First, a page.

Michigan and the Cleveland Era - Why was this book written?


This is the book in question: Michigan and the Cleveland Era, edited by Earl D. Babst and Lewis G. Bander Velde (University of Michigan Press, 1948). The title page adds a subtitle, which offers a clue to the answer to the question in the title of this post: Sketches of University of Michigan Staff Members and Alumni Who Served the Cleveland Administrations 1885-89, 1893-97.

At first glance, though, no question arises as to why the book was written. But just inside the front cover, a printed answer is provided anyway on a 5 X 7-inch card from the Michigan Historical Collections, University of Michigan.


This card was previously featured in another post I wrote about three years ago on ephemera concerning rare books and collections at the University of Michigan. I came across this card again and thought it deserved its own post because it's a bit unusual.


Looks like a good number of University of Michigan alumni and faculty members served in numerous capacities during the Cleveland era. That may or may not be of interest to many, but the publisher found it interesting enough at the time to print this history. And beyond the extraordinary contributions of alumni to that period of history, a bigger statement was made about the value of higher education in general and justification for its continued development and support.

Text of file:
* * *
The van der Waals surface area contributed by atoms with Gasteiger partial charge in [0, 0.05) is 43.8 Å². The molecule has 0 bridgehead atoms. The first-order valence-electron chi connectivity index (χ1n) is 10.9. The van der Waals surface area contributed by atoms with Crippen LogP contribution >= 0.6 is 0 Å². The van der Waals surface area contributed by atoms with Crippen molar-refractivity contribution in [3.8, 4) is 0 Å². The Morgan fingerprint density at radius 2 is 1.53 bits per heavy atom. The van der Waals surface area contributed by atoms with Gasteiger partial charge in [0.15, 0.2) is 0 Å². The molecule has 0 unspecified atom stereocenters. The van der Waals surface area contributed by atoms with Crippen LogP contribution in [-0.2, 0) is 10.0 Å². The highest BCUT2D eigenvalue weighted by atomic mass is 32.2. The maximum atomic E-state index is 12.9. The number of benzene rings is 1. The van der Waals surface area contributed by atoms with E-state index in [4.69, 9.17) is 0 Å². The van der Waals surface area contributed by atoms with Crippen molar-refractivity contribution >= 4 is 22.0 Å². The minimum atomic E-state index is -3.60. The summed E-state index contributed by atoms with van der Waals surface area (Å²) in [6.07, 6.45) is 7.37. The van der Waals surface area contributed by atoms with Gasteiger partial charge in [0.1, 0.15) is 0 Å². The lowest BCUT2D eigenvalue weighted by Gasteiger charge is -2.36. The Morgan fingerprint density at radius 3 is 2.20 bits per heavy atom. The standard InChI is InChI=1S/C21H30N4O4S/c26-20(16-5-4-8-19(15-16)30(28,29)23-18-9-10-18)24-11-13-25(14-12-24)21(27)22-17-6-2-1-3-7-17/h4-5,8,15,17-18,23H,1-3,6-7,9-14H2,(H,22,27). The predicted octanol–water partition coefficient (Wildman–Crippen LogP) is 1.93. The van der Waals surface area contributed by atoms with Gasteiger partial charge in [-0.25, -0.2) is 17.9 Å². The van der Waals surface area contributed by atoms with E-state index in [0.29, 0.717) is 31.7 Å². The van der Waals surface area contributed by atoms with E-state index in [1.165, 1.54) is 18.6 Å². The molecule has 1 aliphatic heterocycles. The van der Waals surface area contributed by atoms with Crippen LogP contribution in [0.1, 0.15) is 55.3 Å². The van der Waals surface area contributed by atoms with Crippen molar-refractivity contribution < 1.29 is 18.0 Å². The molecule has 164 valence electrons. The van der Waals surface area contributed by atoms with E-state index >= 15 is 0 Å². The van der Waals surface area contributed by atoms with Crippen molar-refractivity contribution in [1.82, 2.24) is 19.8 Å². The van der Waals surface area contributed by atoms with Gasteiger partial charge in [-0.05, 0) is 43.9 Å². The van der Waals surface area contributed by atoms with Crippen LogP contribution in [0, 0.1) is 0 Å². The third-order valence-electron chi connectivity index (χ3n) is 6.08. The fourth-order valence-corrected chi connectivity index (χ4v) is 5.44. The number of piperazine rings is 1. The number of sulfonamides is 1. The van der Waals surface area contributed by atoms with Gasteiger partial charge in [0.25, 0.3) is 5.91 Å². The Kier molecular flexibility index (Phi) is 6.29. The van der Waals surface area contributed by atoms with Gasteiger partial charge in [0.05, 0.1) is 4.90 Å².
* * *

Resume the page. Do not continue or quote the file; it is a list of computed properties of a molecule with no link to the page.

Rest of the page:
What I found interesting was the publisher's printed response to a question that may not have ever been asked. Actually, it seems a quick-start device for introducing the book to a reader who has barely gotten past the front cover. The University of Michigan Press may have even considered it a bit of a promotional piece for the university and its libraries' archives. 

A few pages in, the authors expand on the condensed intro rather profusely with 21 pages of their own making. Add a brief Foreword by university president Alexander G. Ruthven and any question about the book's existence is adequately addressed.

I've never seen a piece such as this, accompanying a book to offer a brief explanation of why that book was written. Certainly, the University of Michigan had bragging rights to this topic and was proud of its history. Perhaps it's wasn't terribly uncommon back when, just uncommon now to find the printed piece. Placed loosely inside the cover, most were probably lost over time. This one survived with the book to brag another day, some 65 years later.

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